But US lawmakers haven’t yet moved to regulate facial recognition, though there are ideas. Proposals include prohibiting the tech in federally assisted public housing and requiring that commercial users of the tech gain consumers’ consent to use their data. Now there’s Merkley’s plan, in conjunction with Sen. Cory Booker: forbid the use of the tech by federal law enforcement without a court-issued warrant until Congress comes up with better regulation.

Their bill, called the “Ethical Use of Facial Recognition Act,” would establish a commission to study the technology and propose guidelines; it would prohibit sending federal money to state and local governments to “invest in facial recognition software, purchase facial recognition technology services, or acquire images for use in facial recognition technology systems.” But the American Civil Liberties Union’s Neema Singh Guliani warns that “a warrant doesn’t solve the fundamental concerns with face recognition.” She points to research showing that the tech can be biased and more inaccurate when applied to women and people of color, as well as the risk that the tech endangers our civil liberties and privacy.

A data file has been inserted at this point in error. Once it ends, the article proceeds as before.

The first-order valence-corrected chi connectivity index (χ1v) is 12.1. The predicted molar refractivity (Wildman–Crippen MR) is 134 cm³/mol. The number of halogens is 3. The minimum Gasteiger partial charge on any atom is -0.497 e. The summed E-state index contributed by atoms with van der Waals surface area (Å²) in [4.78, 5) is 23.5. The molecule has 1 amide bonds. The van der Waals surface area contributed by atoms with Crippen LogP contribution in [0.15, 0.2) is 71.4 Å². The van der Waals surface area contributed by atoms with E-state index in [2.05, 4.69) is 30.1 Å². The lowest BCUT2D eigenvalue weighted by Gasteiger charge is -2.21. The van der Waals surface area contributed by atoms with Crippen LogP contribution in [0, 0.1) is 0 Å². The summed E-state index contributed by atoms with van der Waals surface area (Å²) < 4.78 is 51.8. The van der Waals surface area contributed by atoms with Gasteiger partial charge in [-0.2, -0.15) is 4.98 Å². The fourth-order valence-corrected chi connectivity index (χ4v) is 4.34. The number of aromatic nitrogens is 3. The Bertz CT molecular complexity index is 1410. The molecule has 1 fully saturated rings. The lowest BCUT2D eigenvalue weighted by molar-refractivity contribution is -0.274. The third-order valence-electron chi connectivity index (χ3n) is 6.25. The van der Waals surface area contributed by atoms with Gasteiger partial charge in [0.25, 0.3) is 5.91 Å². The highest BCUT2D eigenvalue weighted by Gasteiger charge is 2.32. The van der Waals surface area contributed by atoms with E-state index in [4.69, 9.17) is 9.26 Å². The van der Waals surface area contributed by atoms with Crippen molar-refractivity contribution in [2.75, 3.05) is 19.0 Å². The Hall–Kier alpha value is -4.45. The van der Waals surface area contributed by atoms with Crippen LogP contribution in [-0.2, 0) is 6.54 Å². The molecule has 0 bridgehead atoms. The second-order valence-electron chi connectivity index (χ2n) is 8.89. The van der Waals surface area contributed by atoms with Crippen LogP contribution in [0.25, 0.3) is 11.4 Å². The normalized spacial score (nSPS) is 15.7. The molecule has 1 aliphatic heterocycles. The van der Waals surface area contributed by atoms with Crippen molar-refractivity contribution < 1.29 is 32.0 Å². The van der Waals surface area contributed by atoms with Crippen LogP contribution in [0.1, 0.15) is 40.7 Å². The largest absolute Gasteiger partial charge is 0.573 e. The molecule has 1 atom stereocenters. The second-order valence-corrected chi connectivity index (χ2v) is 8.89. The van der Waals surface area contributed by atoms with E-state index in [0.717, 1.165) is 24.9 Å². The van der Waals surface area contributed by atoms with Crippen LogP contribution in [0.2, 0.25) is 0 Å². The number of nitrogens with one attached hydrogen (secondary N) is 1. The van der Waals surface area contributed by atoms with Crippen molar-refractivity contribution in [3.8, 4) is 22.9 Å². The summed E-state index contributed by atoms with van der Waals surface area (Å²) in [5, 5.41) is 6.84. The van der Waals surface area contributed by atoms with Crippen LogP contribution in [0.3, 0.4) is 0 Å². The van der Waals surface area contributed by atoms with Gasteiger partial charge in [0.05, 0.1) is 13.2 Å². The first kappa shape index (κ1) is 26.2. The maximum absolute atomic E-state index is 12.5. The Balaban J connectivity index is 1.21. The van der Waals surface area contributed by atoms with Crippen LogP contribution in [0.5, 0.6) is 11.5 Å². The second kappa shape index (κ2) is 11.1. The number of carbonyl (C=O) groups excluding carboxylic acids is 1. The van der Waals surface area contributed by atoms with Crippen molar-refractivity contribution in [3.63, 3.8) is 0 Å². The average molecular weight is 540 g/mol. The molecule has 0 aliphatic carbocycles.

Merkley told Recode that the technology may be useful in investigations and that we can’t eschew it entirely. But he’s also fearful that excessive use of the tech will become a tool for “government tracking” of civilians.

The following interview has been edited for length and clarity.

Rebecca Heilweil

To start, do you want to describe what you’re trying to do with your new proposal?

Sen. Jeff Merkley

I’m basically trying to take on the federal government from being a Big Brother government that tracks Americans everywhere you go. It’s a technology that’s spreading very, very quickly, and it has huge implications for privacy and for the power of government. And I think we should hit the pause button.